Egypt, Cyprus, Greece condemns gas exploration by Turkey

Turkish Energy and Natural Resources Minister Fatih Donmez waves to the drilling ship 'Yavuz' scheduled to search for oil and gas off Cyprus at the port of Dilovasi, outside Istanbul. (AFP/File)
Updated 08 October 2019

Egypt, Cyprus, Greece condemns gas exploration by Turkey

  • El-Sisi hosted a meeting with his Cypriot counterpart and Greece's PM in Cairo
  • The EuroAfrica Interconnector will stretch nearly 1,000 miles from Greece to Egypt through Cyprus

CAIRO: Egypt, Cyprus, and Greece on Tuesday condemned an “unlawful and unacceptable” bid by Turkey to drill inside waters where Cyprus has exclusive economic rights.
President Abdel-Fattah El-Sisi hosted a meeting Tuesday with Cypriot President Nicos Anastasiades and Greek Prime Minister Kyriakos Mitsotakis in Cairo.
It’s the most recent summit between the three countries’ leaders aimed at forging an energy-based alliance in the east Mediterranean.
“Turkey’s unacceptable practices and drilling ... are a blatant assault on the rights of the Cypriot Republic and the international law,” Anastasiades told a joint news conference.
He said that Cyprus would resort to “all available diplomatic means to halt Turkey’s aggression.”
El-Sisi said unilateral practices by Turkey risk destabilizing the whole eastern Mediterranean and “damage the interests” of its countries.
Turkey dispatched vessels to drill for hydrocarbons inside Cyprus’ exclusive economic zone, claiming it is protecting its own interests and those of Turkish Cypriots.
It is also at odds with Egypt over boundaries in the east Mediterranean.
Cyprus was divided in 1974 when Turkey invaded after a coup by supporters of union with Greece. Only Turkey recognizes a Turkish Cypriot declaration of independence in the island’s northern third.
The Greek Cypriot-led government has said its offshore drilling operations are an exercise of a sovereign right and that any future gas proceeds would be shared equitably if a deal to reunify the island is reached with the breakaway Turkish Cypriots.
The three leaders also condemned Turkey’s planned military offensive into northeastern Syria, after President Donald Trump said earlier this week the US would step aside for an expected Turkish attack on Syrian Kurdish fighters, who have fought alongside Americans for years.
They vowed to step up efforts to tackle illegal migration across the eastern Mediterranean and hone their anti-terrorism tactics.
The Greek leader said that Egypt is a strategic partner for the European Union and that Cyprus and Greece would work to strengthen EU-Egypt relations.
In a previous meeting, the three countries agreed to broaden “strategic cooperation” on energy, including how to transport newly found gas in the region to Europe and linking the electricity grids of Europe and North Africa via an undersea cable.
The 2,000 megawatt cable, known as the EuroAfrica Interconnector, will stretch nearly 1,000 miles from Greece to Egypt through Cyprus.


Qatar tracing app flaw exposed 1 mn users’ data: Amnesty

Updated 10 min 21 sec ago

Qatar tracing app flaw exposed 1 mn users’ data: Amnesty

  • Glitch made users’ ID numbers, location, infection status vulnerable to hackers
  • More than 47,000 of Qatar’s 2.75 million people have tested positive for

DOHA: A security flaw in Qatar’s controversial mandatory coronavirus contact tracing app exposed sensitive information of more than one million users, rights group Amnesty International warned Tuesday.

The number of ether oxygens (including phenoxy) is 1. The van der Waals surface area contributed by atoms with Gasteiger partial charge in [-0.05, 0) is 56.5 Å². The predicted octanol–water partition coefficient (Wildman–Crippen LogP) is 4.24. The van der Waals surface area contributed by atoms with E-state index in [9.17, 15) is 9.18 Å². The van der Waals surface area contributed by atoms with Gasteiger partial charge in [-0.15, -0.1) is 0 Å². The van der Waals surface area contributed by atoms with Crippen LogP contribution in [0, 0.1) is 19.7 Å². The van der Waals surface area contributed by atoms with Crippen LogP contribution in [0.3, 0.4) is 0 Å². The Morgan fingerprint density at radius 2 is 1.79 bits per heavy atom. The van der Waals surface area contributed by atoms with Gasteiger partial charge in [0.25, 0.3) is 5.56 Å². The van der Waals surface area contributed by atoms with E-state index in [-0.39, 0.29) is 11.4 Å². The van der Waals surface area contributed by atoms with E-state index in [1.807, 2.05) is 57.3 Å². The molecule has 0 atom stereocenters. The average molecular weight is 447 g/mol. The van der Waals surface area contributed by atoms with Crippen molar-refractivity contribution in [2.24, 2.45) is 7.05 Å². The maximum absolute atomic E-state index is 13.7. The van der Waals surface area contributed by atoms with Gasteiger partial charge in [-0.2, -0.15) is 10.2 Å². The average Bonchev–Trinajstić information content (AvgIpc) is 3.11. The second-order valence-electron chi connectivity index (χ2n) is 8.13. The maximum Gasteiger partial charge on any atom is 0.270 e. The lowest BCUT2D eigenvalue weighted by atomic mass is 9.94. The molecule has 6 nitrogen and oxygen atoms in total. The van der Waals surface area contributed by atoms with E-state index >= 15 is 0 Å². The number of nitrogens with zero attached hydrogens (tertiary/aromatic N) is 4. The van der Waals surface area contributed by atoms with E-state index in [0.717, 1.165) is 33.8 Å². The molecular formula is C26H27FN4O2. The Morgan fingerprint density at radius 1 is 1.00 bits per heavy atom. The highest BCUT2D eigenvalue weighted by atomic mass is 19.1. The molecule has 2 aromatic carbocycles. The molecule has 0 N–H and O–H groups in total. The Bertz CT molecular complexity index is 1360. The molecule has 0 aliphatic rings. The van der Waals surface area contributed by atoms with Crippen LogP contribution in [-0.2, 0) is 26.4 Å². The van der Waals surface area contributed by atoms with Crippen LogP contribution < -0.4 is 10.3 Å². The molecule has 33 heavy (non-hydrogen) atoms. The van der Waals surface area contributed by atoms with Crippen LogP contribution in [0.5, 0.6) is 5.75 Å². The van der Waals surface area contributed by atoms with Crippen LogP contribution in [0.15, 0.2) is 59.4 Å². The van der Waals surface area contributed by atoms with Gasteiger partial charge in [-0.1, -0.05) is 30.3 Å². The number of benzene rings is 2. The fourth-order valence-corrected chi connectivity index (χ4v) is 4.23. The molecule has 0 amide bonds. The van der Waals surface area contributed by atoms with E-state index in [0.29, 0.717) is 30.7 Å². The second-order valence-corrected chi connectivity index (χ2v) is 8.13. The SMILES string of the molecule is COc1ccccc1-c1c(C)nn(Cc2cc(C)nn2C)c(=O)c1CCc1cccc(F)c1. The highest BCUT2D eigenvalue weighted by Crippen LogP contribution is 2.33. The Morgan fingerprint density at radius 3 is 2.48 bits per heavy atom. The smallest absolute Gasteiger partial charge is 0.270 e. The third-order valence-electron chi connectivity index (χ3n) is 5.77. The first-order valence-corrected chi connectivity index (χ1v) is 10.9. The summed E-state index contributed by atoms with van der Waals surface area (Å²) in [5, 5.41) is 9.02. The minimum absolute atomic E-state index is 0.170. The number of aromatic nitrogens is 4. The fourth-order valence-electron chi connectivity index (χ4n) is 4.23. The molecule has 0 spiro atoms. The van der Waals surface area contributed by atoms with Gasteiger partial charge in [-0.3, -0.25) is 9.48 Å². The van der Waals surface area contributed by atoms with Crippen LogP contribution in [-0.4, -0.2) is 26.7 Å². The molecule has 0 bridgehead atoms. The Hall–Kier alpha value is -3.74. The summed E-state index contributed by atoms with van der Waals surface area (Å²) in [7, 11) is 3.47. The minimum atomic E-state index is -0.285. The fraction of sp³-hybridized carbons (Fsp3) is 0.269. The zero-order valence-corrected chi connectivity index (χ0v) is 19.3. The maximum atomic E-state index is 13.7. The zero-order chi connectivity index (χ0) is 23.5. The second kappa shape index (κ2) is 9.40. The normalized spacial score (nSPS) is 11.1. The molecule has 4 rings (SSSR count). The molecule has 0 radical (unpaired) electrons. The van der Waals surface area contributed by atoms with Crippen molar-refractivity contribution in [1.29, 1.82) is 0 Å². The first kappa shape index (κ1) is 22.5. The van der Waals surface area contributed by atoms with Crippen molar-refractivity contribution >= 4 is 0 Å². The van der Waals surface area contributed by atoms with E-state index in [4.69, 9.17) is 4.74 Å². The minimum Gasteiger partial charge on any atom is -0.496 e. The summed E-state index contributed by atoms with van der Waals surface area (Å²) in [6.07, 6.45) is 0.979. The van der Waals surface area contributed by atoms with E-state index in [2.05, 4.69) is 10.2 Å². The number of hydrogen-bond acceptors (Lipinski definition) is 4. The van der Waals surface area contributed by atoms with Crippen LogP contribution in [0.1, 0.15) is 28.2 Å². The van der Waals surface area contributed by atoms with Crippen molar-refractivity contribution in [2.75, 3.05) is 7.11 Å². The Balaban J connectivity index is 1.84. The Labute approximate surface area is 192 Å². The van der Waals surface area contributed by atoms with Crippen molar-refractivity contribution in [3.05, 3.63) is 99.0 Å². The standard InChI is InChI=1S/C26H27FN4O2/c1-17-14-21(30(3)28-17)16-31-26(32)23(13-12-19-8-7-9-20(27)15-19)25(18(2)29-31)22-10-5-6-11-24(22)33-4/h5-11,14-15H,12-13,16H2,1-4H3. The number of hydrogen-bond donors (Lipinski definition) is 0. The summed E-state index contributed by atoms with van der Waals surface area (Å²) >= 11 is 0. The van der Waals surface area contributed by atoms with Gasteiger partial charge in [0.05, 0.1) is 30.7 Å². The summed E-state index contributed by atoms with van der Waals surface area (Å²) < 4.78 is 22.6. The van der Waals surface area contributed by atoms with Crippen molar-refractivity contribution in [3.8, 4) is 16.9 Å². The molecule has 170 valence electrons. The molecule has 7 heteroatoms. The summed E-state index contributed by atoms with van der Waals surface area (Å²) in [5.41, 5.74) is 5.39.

The glitch, which was fixed on Friday after being flagged by Amnesty a day earlier, made users’ ID numbers, location and infection status vulnerable to hackers.
Privacy concerns over the app, which became mandatory for residents and citizens on pain of prison from Friday, had already prompted a rare backlash and forced officials to offer reassurance and concessions.
Users and experts had criticized the array of permissions required to install the app including access to files on Android devices, as well as allowing the software to make unprompted phone calls.
Despite insisting the unprecedented access was necessary for the system to work, officials said they would address privacy concerns and issued reworked software over the weekend.
“Amnesty International’s Security Lab was able to access sensitive information, including people’s name, health status and the GPS coordinates of a user’s designated confinement location, as the central server did not have security measures in place to protect this data,” the rights group said in a statement.
“While Amnesty International recognizes the efforts and actions taken by the government of Qatar to contain the spread of the COVID-19 pandemic and the measures introduced to date, such as access to free health care, all measures must be in line with human rights standards.”
More than 47,000 of Qatar’s 2.75 million people have tested positive for the respiratory disease — 1.7 percent of the population — and 28 people have died.
Like other countries, Qatar has turned to mobiles to trace people’s movements and track who they come into contact with, allowing officials to monitor coronavirus infections and flag possible contagion.
“The Ehteraz app’s user privacy and platform security are of the utmost importance,” Qatar’s health ministry said in a statement on Tuesday.
“A comprehensive update of the app was rolled out on Sunday May 24 with expanded security and privacy features for all users.”
But Etheraz, which means “Precaution,” continues to allow real-time location tracking of users by authorities at any time, Amnesty said.
“It was a huge security weakness and a fundamental flaw in Qatar’s contact tracing app that malicious attackers could have easily exploited,” said Claudio Guarnieri, head of the group’s security lab.
“The Qatari authorities must reverse the decision to make use of the app mandatory,” he said.